When I was a kid, my aunt and neighbor both had rheumatoid arthritis. I remember my parents referring to it as "the bad kind of arthritis." My diagnosis scared me because I remembered their difficulties. I grew up with a realistic view of RA, so I was very surprised by the reactions I received from others when I told them about my diagnosis.
When I tell people I have rheumatoid arthritis, I get one of three responses:
1. "I have that, too! It’s in my knees."
2. "You are too young for arthritis."
3. "You look great! You don’t look sick at all."
Now, I understand myths about the Loch Ness Monster, Big Foot, and even the moon landing. What I don’t understand is how all of the myths about RA still exist in the day of modern technology. The misperceptions/myths about RA are abundant. I’ve had people offer suggestions to me about my diet, avoiding gluten, and drinking apple cider vinegar.
Little do most people know that I have tried all of these things, and nothing made a significant change in my disease activity or pain level. Of course, eating right and avoiding foods that cause inflammation could help me to feel better. I appreciate their thoughtfulness, but it also makes me feel like people genuinely do not understand my disease or how to help me.
Here are some common myths relating to rheumatoid arthritis:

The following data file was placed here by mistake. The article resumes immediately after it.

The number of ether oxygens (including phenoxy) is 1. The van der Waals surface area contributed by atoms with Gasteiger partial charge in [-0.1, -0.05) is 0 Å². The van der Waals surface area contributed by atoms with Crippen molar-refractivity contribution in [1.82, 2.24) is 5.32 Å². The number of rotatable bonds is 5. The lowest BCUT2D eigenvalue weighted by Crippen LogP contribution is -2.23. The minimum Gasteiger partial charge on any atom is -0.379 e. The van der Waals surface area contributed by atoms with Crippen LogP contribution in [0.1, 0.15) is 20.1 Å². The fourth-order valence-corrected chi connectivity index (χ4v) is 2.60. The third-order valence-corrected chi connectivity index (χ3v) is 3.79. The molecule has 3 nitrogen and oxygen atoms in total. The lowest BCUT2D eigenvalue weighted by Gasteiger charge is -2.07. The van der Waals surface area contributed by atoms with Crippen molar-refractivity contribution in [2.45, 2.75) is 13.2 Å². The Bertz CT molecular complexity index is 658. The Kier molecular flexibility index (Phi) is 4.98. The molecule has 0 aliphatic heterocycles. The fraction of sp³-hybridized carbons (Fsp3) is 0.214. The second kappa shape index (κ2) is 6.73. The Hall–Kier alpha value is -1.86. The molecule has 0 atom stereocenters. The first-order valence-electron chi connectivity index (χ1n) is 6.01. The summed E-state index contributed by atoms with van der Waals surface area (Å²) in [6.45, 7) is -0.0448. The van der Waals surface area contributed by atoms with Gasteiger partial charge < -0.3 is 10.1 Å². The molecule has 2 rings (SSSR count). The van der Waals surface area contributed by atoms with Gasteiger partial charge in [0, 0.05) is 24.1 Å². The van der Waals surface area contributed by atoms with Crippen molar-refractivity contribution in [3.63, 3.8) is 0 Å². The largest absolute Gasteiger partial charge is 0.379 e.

Myth 1: All arthritis is the same.
Rheumatoid arthritis is different from osteoarthritis. There are actually hundreds of different types of arthritis. OA and RA are extremely painful, but RA is an autoimmune disease. It is systemic and affects my whole body and not just my joints. No two patients with RA are the same. The disease affects everyone differently.
Myth 2: Arthritis is an "old person’s disease."
Rheumatoid arthritis can develop throughout a person’s life. Children, teens, and adults can all have RA. My best friend’s son was diagnosed with juvenile idiopathic arthritis at age 13. The difference between osteoarthritis and rheumatoid arthritis is stark. It’s not caused by age or wear and tear.
Myth 3: Rheumatoid arthritis means I am disabled.
I remember taking Zumba classes with coworkers. Many were shocked that I would be able to participate in the afternoon class. It wasn’t easy, but I participated to a level that worked for me. There are times when I can’t walk or use my hands easily, but I still do what I can when I feel well. I might have a disability, but I am not disabled.
Debunking myths is why I try to advocate for those living with RA. Awareness is key.